New York—Despite a drop in consumer confidence, rising prices across retail, and worries about a double dip recession, holiday shoppers aren’t going to play Scrooge like they did at the height of the Great Recession in 2009. Instead, they plan to put aside those worries and still spend more than during the recession.
In its 26th annual survey of holiday spending intentions and trends, Deloitte LLP reported today that consumers say that while they plan to spend less this year than in 2010, they don’t plan to tighten purse strings as much as they did in 2009.
“Lackluster employment growth, debt crises and stock market fluctuations have battered consumer confidence while inflation left many with lighter wallets this fall,” said Alison Paul, vice chairman and U.S. retail & distribution leader, Deloitte LLP. “Consumers will be conservative this holiday season, but remain resilient and maintain a more positive interest in holiday shopping than we witnessed during the recession.”
According to the Deloitte findings, two thirds (67%) of consumers expect the economy to stay the same or weaken next year, nearly three out of five (59 %) will put aside economic worries and spend the same or more this holiday season. This is a slight decline from 2010 but an eight-percentage point increase from 2009, Paul added.
When asked what higher costs were causing them to pull back in spending, 63% cited higher food prices and 60% cited higher gas prices. As a result holiday shoppers say they will spend on 14.7 holiday gifts this year, down from 16.8 last year and “continuing a four-year decline in the number of gifts they plan to purchase.”
Internet, Mobile Shopping Gain in Gift Shopping Importance
While the spending decrease is more evident along middle- and lower-income groups, shoppers at households earnings $100,000 or more say they plan to trim only 2% of their gift purchases, spending an average of $812 compared with a 26% drop to $291 on gifts among those earning less than $100,000.
Last month, Deloitte’s retail & distribution division forecast total holiday sales to reach between $873 and $877 billion, a 2.5 to 3% increase in November through January holiday sales. This growth rate is smaller than last year’s 5.9% gain.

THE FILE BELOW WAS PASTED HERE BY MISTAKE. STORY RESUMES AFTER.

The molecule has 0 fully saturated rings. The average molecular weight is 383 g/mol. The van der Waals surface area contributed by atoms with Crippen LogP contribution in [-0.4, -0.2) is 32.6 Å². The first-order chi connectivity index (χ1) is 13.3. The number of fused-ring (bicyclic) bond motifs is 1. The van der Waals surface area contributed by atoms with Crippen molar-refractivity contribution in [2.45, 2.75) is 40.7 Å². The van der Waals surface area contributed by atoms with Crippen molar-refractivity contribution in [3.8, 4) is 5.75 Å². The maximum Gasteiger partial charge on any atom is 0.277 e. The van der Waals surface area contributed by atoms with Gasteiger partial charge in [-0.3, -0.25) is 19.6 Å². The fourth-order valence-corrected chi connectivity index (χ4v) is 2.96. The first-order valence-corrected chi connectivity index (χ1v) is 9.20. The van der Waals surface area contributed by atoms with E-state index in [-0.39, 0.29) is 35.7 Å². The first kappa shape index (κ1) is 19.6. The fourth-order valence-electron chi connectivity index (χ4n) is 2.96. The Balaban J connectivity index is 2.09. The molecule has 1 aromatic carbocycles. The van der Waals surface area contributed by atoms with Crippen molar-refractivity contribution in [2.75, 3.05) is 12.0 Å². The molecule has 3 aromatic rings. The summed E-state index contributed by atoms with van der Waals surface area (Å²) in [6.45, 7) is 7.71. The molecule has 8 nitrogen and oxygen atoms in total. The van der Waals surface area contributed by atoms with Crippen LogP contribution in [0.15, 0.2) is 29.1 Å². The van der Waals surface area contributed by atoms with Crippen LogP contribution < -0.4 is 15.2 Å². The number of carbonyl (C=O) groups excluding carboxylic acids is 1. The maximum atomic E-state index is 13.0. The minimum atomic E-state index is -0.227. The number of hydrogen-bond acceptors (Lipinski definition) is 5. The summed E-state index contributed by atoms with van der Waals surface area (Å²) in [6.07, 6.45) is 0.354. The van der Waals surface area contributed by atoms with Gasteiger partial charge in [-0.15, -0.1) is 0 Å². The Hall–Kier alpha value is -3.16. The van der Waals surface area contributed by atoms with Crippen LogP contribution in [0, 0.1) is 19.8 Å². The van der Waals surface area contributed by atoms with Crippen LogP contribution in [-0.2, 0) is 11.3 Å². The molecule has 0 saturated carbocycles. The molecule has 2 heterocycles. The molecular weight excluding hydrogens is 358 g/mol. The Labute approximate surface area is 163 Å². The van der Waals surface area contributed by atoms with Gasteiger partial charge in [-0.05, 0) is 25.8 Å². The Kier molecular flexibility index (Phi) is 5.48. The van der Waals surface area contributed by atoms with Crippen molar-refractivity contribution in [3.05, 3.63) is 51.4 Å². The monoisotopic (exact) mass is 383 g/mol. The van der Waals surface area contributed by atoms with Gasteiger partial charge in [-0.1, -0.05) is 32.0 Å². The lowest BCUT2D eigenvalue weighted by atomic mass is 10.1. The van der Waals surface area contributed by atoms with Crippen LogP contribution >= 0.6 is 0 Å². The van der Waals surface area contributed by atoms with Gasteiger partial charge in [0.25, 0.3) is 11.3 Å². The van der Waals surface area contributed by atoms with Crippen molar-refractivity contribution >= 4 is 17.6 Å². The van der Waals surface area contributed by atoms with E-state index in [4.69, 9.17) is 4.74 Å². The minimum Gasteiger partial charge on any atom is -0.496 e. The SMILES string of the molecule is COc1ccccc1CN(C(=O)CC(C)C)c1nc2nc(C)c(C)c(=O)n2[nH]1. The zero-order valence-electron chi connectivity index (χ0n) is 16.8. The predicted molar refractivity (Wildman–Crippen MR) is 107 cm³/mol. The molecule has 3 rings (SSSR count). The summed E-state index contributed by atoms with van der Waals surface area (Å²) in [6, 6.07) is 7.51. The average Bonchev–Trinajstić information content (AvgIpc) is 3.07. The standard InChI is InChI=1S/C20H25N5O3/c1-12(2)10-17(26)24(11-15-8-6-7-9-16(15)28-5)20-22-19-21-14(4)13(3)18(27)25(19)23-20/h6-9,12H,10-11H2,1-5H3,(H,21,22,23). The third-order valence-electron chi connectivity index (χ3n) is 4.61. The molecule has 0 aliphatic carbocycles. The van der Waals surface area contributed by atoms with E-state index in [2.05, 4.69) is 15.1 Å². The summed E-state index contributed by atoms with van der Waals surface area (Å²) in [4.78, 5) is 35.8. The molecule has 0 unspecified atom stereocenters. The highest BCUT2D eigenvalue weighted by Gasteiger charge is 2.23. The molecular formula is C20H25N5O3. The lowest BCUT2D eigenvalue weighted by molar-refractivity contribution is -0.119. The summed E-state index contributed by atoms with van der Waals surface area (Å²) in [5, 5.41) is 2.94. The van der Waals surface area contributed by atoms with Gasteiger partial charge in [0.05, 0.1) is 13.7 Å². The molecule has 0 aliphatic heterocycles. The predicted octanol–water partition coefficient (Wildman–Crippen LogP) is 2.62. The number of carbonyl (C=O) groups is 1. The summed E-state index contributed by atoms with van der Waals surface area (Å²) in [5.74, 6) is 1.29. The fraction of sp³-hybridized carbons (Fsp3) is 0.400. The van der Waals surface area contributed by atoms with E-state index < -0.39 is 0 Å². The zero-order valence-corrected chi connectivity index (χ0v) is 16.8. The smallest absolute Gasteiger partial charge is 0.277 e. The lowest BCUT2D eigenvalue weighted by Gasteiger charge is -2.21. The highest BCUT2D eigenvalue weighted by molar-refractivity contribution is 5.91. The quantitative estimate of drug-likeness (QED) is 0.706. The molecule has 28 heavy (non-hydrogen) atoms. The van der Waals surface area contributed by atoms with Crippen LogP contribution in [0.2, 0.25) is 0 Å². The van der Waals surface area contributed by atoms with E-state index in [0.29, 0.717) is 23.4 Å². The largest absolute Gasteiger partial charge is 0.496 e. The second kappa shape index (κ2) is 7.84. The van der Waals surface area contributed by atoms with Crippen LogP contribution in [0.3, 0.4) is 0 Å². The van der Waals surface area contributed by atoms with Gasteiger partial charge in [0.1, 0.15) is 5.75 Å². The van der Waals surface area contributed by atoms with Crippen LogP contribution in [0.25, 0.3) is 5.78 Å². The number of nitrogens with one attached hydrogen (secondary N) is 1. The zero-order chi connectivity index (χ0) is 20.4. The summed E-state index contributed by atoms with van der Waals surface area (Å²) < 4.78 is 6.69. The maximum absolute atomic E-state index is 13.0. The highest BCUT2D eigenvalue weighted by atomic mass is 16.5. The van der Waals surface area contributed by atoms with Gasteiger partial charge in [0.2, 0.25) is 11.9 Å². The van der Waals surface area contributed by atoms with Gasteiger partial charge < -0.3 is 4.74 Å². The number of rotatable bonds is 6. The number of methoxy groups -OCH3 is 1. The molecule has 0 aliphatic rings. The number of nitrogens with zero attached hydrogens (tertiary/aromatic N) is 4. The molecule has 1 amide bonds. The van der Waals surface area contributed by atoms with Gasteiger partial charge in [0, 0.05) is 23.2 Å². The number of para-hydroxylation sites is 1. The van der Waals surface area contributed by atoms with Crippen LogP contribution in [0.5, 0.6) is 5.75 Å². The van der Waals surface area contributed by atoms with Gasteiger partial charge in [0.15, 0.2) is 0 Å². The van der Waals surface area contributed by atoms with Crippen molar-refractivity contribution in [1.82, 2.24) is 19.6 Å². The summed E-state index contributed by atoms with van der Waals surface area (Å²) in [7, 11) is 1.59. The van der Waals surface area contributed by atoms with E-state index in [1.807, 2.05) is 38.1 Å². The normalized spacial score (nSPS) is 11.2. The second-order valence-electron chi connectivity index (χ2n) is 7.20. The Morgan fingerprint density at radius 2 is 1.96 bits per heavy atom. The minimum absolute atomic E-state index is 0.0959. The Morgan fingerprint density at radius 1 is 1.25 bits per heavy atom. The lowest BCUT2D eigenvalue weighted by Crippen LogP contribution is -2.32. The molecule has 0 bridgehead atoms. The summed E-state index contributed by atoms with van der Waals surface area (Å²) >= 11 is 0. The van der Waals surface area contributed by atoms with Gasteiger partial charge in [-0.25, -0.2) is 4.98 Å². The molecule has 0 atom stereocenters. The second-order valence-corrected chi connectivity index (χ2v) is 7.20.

Perhaps more important than how much consumers plan to spend is how they plan to shop—not surprisingly they will be relying more in the Internet and hand-held devices such as smartphones to assist in their decision making. (Retailers take note)
“Consumers are using online and mobile platforms to make the most of their holiday budgets, and the survey indicates that they will do more than just compare prices,” said Paul. “Retailers that use mobile and online channels to show product availability, locations and pricing but add customized promotions and gift ideas may encourage shoppers to come in the door for a specific gift and take additional items to the register.”
In fact, 68% of consumers plan to change the way they shop to save money, and more than half in this group (51%) will head online to find better prices. This represents a 10 percentage point jump from last year, while 46% plan to buy more items that qualify for free shipping.
Among the other consumer shopping trends uncovered in this year’s survey include
• More than one-quarter (27%) of smartphone owners plan to use their devices to search for store locations (67%), compare prices (59%) and check product availability (46%).
•Another 44% plan to use social media, such as Facebook, to seek discounts, read reviews and check family and friends’ gift lists.
•Internet shopping tied discount retailers as primary destinations for holiday shoppers. Discounters dropped 10 percentage points from last year; Internet gained 13 points.
•Clothing (at 48%) topped the gift list this year, surpassing gift cards (45%), as most popular gift item.
•More than half (53%) plan to do their shopping before Thanksgiving, while 73% plan to wait until after Black Friday to begin buying most of their gift purchases.
•Generation Y shoppers are most likely to take advantage of Black Friday doorbuster and other promotions (42%) 18 to 24 year olds said they plan to shop that day compared to 24% among those ages 25 and older.
•The same 18 to 24 year olds (37%) plan to partake in Cyber Monday shopping compared to just 20% among older shoppers.
About the survey
The survey was commissioned by Deloitte and conducted online by an independent research company between September 16 and 26. The survey polled a sample of 5,019 consumers and has a margin of error for the entire sample of plus or minus one percentage point http://www.deloitte.com/us/2011HolidaySurvey.
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